Charming coastal views, jaw-dropping viaducts and National Park peaks: there's adventure around every corner on these unforgettable UK train journeys
Departing a short distance away from Ben Nevis, the Jacobite encounters some of the UK's most dramatic scenery. As the steam locomotive chugs along the 67km track, mountainous hillsides pierce the skyline and lakes glimmer in the distance. The route’s extension to Mallaig was constructed over a century ago, with the intention to make the remote area more accessible, and it has successfully continued its service to the Scottish Atlantic coast since.
Perhaps the most recognisable part of the journey is the Glenfinnan viaduct, which featured in the Harry Potter film series. Beyond this, the train stops at Britain's westernmost mainland railway station and passes the shortest river in the UK, before arriving at Loch Nevis – the deepest seawater loch in Europe.
Starts and ends: Fort William to Mallaig, Scotland
Duration: 1 hour 25 minutes
Best known for: Featured in the Harry Potter movies
In 2014, this scenic train route was destroyed by a coastal storm – but it has since reopened and is back on track to showcase the stunning sea views of the South-West. The journey from the bustling city of Exeter to the quaint seaside town of Dawlish takes as little as 11 minutes, running parallel to the mouth of the River Exe and stopping at the very edge of the English Channel.
Not only is the Exe Estuary popular with families on holiday, but the clear waters provide a vital habitat for wildlife. Watch the sandbanks and upper estuary for swimming otters, breeding egrets and the occasional grey seal.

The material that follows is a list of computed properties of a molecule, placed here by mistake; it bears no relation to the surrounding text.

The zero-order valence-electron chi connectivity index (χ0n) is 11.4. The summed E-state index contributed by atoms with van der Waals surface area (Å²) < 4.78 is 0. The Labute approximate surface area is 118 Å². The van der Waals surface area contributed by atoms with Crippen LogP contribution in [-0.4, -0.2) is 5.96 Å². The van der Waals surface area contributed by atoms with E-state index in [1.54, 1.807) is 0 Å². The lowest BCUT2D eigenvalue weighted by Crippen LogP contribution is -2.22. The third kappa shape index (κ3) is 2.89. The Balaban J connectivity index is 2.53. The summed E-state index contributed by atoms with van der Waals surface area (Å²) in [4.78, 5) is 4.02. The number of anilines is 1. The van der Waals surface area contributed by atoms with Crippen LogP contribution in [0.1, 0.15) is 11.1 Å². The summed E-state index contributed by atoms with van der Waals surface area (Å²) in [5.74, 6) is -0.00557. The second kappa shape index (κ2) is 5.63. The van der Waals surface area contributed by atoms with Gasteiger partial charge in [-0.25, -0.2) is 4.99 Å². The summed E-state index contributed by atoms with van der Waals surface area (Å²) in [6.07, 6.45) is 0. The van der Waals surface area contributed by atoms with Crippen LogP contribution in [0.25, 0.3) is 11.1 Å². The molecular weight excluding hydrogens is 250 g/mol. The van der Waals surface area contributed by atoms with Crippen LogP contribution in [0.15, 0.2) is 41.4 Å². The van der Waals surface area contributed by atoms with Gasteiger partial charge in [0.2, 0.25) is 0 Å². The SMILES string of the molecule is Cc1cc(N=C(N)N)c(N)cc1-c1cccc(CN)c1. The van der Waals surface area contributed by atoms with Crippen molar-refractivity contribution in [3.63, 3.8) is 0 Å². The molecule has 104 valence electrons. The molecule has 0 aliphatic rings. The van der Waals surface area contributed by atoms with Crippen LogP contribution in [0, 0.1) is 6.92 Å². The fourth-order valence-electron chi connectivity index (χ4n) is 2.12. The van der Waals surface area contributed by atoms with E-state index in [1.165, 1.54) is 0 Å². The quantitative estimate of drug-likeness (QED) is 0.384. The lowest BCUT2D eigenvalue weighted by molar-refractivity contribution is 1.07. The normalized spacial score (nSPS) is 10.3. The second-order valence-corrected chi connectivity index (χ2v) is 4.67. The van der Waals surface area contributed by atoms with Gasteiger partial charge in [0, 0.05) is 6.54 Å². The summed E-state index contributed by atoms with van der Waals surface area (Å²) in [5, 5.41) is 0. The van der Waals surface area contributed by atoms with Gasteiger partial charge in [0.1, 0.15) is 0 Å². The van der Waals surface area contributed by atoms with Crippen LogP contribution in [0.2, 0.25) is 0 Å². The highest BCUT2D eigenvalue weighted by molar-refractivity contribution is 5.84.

Starts and ends: Exeter to Dawlish, Devon
Duration: From 11 to 30 minutes
Best known for: Outstanding sea views
Over a third of the Settle to Carlisle route weaves through the Yorkshire Dales National Park, so expect to see rolling hills, lush green valleys, and stone-built barns dotted around the edges of the moorland.
Standing 31 metres high and 400 metres long, Ribblehead viaduct is the track's most dramatic feature – comprising of 24 soaring arches. Its backdrop of Pen-y-ghent mountain, one of the Three Yorkshire Peaks, is pretty spectacular too. Even when it's raining, this train ride still promises incredible scenery – and the rain only adds to the drama, with water flowing off the hills and forming waterfalls.
While connections in Leeds and Lancaster make accessing this trip easy, there is also an option to travel by steam train for a more classic journey.
Starts and ends: Settle to Carlisle, England
Duration: 1 hour 45 minutes
Best known for: Magnificent scenery
If the idea of trekking to the top of Wales’s highest mountain doesn’t appeal to you, let the train take the strain.
Departing from Llanberis station, an 1896 locomotive hauls passengers at a steady pace to the summit, where a 30-minute stopover allows time to appreciate the view. On a clear day, the landscape of mountains and lakes stretches out before you, from 1,085 metres above sea level.
If you’re worried about the weather turning (this is Wales, after all) fear not, as the café at the top provides shelter and coffee – really, there’s a café atop one of the UK’s national three peaks!
Starts and ends: Base to peak of Mount Snowdon, Wales
Duration: 1 hour
Best known for: Spectacular views from Wales’s tallest mountain
Starting its service in central London, the Flying Scotsman passes many notable landmarks along its 630km route to the Scottish capital. Though surprisingly quick (4 hours, 20 minutes), the journey is relaxing and interesting – crossing through country fields, characterful cities and the charming Northumberland coastline.
It’s difficult to miss The Angel of the North near Newcastle, with its wing-span of 54 metres. You may find it harder to spot the white sign that marks the world record steam train speed of 125.88mph, recorded on 3 July 1938, as you whizz past.
Starts and ends: London King’s Cross to Edinburgh Waverley
Duration: 4 hours 20 minutes
Best known for: Quick commute between capitals